Journal Article
Journal of Music Theory (2017) 61 (2): 143–170.
Published: 01 October 2017
... variables—indicated via a dollar sign prefix and necessarily defined on another line in the encoded song—or terminals, such as chord symbols (e.g., V) and bar lines (indicated by a pipe symbol The variable S, located at the end of the file, is used to denote...
Journal Article
Journal of Music Theory (2011) 55 (2): 221–251.
Published: 01 October 2011
... to be defined. Throughout his theoretical writing he refers to two types of musical utter- ance. First is the Satz, a closed musical statement as in an eight-bar period or a larger unit such as a sonata’s first or second theme group; it can also denote...
Journal Article
Journal of Music Theory (2019) 63 (2): 231–260.
Published: 01 October 2019
... the pulses from fastest to slowest and to use numbers to count the time points that fill a span, with 1 designating the slowest span pulse.12 Thus, given a conventional bar of 12/8 meter in Figure 1, Cohn would repre- sent the pulse set as {w. h. q. e} or (12, 6, 3, 1), with each number representing Figure 1...
Journal Article
Journal of Music Theory (2020) 64 (1): 1–36.
Published: 01 April 2020
...-classical work from the 1860s. It begins with the two- bar basic idea pictured on the left side of Example 1. Let us assume that the theme that will grow from this idea will be of a normative eight-bar length. If so, you are now halfway through the beginning of the theme. What formal function...
Journal Article
Journal of Music Theory (2000) 44 (2): 381–450.
Published: 01 October 2000
... “contrasting derivation” (1991, 96).7 Motivic parallelisms in Schenker’s sense, or subthematicism in Réti’s, might also characterize such a contrasting relationship. The entry theme at m. 100 of Mozart’s C-Minor Concerto K. 491 meets all of these crite- ria. It is very nearly a conventional sixteen-bar...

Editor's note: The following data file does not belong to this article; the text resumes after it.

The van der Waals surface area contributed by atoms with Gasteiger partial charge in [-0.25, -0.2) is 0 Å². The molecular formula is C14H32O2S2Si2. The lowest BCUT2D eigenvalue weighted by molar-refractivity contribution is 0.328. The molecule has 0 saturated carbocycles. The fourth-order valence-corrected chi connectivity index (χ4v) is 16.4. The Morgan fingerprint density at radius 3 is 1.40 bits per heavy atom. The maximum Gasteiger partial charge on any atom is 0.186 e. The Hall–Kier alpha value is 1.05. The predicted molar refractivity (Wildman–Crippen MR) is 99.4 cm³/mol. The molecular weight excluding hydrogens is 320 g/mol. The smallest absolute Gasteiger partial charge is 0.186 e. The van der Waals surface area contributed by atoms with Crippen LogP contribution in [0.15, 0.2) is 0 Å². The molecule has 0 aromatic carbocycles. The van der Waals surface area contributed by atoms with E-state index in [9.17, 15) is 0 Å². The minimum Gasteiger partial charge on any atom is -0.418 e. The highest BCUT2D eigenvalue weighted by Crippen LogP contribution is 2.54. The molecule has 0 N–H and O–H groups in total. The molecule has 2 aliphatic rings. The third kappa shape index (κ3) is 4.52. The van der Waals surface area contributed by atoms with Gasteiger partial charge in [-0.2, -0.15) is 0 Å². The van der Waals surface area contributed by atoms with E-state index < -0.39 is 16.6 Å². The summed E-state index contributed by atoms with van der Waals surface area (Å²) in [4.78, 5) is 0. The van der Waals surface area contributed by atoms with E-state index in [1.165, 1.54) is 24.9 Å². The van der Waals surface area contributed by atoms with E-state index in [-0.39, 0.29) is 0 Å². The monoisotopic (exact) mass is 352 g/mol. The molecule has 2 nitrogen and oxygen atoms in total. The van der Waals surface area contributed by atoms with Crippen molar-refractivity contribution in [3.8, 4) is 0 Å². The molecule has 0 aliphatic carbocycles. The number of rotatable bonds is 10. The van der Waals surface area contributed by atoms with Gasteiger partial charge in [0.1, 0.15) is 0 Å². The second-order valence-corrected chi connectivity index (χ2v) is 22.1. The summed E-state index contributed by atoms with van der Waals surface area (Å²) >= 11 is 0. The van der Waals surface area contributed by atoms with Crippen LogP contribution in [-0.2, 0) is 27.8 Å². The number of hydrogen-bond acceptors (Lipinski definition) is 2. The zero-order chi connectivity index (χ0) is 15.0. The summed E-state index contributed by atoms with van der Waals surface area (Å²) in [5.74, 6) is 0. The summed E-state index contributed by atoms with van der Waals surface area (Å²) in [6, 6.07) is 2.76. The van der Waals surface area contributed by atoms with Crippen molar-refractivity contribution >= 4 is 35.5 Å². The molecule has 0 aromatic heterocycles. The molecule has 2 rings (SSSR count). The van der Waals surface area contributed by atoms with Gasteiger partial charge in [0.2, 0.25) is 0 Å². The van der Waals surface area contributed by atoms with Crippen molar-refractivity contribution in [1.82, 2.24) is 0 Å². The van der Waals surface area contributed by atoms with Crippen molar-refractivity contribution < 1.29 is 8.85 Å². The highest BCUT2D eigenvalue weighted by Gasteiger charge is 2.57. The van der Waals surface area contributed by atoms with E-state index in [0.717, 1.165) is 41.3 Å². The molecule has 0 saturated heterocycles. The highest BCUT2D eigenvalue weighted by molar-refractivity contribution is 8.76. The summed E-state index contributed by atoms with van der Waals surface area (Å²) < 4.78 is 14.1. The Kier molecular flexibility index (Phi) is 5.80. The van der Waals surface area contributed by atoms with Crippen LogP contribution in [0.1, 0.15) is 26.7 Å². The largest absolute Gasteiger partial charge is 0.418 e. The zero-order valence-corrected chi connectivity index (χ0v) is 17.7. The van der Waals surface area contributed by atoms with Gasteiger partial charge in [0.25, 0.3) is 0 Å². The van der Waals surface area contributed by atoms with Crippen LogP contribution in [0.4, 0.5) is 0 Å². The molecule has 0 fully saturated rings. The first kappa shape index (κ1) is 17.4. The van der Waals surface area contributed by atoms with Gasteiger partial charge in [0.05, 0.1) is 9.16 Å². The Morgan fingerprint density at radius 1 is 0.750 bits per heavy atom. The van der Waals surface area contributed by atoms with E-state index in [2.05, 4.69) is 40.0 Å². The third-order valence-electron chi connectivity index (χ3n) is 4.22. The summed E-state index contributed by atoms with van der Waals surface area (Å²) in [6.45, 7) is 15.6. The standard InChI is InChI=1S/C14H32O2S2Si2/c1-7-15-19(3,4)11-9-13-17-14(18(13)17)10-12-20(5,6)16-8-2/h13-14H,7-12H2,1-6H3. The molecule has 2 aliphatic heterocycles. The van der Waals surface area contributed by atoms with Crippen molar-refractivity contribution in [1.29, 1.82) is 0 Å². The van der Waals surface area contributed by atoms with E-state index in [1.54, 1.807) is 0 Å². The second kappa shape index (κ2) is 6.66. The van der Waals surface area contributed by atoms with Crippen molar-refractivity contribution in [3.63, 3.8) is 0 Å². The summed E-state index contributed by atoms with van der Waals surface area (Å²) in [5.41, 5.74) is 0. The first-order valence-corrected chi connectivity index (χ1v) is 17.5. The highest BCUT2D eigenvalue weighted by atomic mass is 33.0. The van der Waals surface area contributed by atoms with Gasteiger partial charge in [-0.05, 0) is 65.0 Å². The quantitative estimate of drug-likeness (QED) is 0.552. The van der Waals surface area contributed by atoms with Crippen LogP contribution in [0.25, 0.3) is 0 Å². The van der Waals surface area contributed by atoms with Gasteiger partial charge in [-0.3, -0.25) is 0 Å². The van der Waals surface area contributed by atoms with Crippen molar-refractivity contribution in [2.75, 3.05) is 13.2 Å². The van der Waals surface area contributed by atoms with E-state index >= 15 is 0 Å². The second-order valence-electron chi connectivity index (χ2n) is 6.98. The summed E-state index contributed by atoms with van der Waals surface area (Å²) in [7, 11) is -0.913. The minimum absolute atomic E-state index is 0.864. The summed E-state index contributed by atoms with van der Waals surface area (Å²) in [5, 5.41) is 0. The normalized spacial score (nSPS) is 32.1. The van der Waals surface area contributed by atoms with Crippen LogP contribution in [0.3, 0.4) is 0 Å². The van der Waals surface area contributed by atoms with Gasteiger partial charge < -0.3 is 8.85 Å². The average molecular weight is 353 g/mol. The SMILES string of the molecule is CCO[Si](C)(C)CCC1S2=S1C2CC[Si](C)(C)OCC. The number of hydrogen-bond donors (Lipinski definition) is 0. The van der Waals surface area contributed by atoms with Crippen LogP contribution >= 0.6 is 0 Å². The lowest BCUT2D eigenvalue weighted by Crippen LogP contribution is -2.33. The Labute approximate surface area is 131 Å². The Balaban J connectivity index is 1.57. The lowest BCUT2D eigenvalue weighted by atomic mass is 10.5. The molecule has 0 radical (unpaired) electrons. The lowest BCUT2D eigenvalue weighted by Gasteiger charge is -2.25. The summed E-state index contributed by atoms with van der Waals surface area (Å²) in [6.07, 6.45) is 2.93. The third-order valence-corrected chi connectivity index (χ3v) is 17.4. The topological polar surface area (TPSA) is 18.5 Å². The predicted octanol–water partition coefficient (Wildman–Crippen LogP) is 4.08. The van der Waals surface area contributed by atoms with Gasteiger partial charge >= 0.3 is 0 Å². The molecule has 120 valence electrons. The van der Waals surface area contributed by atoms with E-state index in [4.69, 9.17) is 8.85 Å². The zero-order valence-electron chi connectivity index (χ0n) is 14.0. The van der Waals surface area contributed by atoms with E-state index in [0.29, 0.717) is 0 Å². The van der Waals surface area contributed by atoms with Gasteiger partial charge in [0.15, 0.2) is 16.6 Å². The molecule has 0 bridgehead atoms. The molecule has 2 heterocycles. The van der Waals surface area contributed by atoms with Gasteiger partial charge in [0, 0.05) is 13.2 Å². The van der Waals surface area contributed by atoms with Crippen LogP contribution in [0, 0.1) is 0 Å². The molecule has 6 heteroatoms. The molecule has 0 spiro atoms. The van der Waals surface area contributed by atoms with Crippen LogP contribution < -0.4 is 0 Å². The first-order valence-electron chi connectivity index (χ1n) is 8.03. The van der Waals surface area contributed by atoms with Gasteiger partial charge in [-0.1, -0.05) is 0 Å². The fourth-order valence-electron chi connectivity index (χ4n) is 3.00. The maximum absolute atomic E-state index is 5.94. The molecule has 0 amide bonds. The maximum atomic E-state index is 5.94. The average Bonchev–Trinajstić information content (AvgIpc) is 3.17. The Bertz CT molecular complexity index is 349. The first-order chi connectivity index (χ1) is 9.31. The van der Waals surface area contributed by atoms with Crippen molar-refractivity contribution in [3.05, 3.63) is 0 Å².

Journal Article
Journal of Music Theory (1999) 43 (2): 283–314.
Published: 01 October 1999
...) that is transposed to create the pick- notes to the next four-bar section (D-C A-G). The next four measures repeatedly cycle through our motives. The A- G at the end of measure 4 circles around the A≤ that begins measure 5. That A≤ begins an ascending-seventh arpeggio. Its G makes a descending stepwise...
Journal Article
Journal of Music Theory (2001) 45 (2): 457–469.
Published: 01 October 2001
... to notate the meter as 4/4 as opposed to 2/4, but recognizes that impor- tant groupings begin halfway through the bar (e.g., in mm. 4, 5ff., and 11–13). As shown in Figure 1, which reproduces Schachter’s example 3.4 (pp. 90–91), his durational reductions have two forms—the lower one follows the notated...
Journal Article
Journal of Music Theory (2002) 46 (1-2): 364–368.
Published: 01 October 2002
... eindringen könnte. Nothing bars us from imagining in chromatic terms an apparent tonic [Tonart] on each of these scale degrees, such that mixture, an ever present compositional resource, can yet once again permeate what are not in fact actual tonics. This is a somewhat free translation...
Journal Article
Journal of Music Theory (2002) 46 (1-2): 347–363.
Published: 01 October 2002
... eindringen könnte. Nothing bars us from imagining in chromatic terms an apparent tonic [Tonart] on each of these scale degrees, such that mixture, an ever present compositional resource, can yet once again permeate what are not in fact actual tonics. This is a somewhat free translation...